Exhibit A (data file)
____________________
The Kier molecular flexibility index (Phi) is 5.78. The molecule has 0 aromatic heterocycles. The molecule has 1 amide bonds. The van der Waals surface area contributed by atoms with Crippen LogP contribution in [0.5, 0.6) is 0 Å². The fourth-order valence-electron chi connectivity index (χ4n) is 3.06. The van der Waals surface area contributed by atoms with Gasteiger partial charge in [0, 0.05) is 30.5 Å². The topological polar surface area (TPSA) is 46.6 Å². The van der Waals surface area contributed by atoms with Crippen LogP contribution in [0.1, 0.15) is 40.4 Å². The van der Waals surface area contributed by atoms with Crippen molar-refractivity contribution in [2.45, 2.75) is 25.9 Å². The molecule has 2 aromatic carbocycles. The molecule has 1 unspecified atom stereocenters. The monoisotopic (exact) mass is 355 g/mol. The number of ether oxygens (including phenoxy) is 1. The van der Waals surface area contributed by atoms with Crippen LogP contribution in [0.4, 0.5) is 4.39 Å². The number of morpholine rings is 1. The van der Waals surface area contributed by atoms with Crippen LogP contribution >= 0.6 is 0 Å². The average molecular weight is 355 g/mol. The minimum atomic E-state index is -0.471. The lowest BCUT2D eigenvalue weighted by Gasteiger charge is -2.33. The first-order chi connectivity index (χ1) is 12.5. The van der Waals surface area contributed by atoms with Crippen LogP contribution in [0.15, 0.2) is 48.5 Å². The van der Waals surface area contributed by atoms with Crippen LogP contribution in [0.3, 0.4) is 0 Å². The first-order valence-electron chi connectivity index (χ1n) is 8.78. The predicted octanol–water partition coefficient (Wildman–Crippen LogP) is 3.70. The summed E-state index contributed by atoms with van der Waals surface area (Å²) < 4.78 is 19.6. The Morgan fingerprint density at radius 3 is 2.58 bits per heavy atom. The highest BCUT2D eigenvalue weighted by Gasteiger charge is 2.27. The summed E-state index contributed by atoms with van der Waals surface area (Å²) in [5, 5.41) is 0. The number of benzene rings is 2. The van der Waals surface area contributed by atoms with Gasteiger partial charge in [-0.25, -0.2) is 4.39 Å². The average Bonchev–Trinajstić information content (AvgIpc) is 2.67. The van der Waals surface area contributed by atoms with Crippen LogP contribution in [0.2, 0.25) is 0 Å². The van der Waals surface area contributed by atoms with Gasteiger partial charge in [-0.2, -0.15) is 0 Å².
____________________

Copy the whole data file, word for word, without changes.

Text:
The Kier molecular flexibility index (Phi) is 5.78. The molecule has 0 aromatic heterocycles. The molecule has 1 amide bonds. The van der Waals surface area contributed by atoms with Crippen LogP contribution in [0.5, 0.6) is 0 Å². The fourth-order valence-electron chi connectivity index (χ4n) is 3.06. The van der Waals surface area contributed by atoms with Gasteiger partial charge in [0, 0.05) is 30.5 Å². The topological polar surface area (TPSA) is 46.6 Å². The van der Waals surface area contributed by atoms with Crippen LogP contribution in [0.1, 0.15) is 40.4 Å². The van der Waals surface area contributed by atoms with Crippen molar-refractivity contribution in [2.45, 2.75) is 25.9 Å². The molecule has 2 aromatic carbocycles. The molecule has 1 unspecified atom stereocenters. The monoisotopic (exact) mass is 355 g/mol. The number of ether oxygens (including phenoxy) is 1. The van der Waals surface area contributed by atoms with Crippen LogP contribution in [0.4, 0.5) is 4.39 Å². The number of morpholine rings is 1. The van der Waals surface area contributed by atoms with Crippen LogP contribution >= 0.6 is 0 Å². The average molecular weight is 355 g/mol. The minimum atomic E-state index is -0.471. The lowest BCUT2D eigenvalue weighted by Gasteiger charge is -2.33. The first-order chi connectivity index (χ1) is 12.5. The van der Waals surface area contributed by atoms with Crippen LogP contribution in [0.15, 0.2) is 48.5 Å². The van der Waals surface area contributed by atoms with Crippen LogP contribution in [0.3, 0.4) is 0 Å². The first-order valence-electron chi connectivity index (χ1n) is 8.78. The predicted octanol–water partition coefficient (Wildman–Crippen LogP) is 3.70. The summed E-state index contributed by atoms with van der Waals surface area (Å²) < 4.78 is 19.6. The Morgan fingerprint density at radius 3 is 2.58 bits per heavy atom. The highest BCUT2D eigenvalue weighted by Gasteiger charge is 2.27. The summed E-state index contributed by atoms with van der Waals surface area (Å²) in [5, 5.41) is 0. The number of benzene rings is 2. The van der Waals surface area contributed by atoms with Gasteiger partial charge in [-0.25, -0.2) is 4.39 Å². The average Bonchev–Trinajstić information content (AvgIpc) is 2.67. The van der Waals surface area contributed by atoms with Crippen LogP contribution in [0.2, 0.25) is 0 Å². The van der Waals surface area contributed by atoms with Gasteiger partial charge in [-0.2, -0.15) is 0 Å².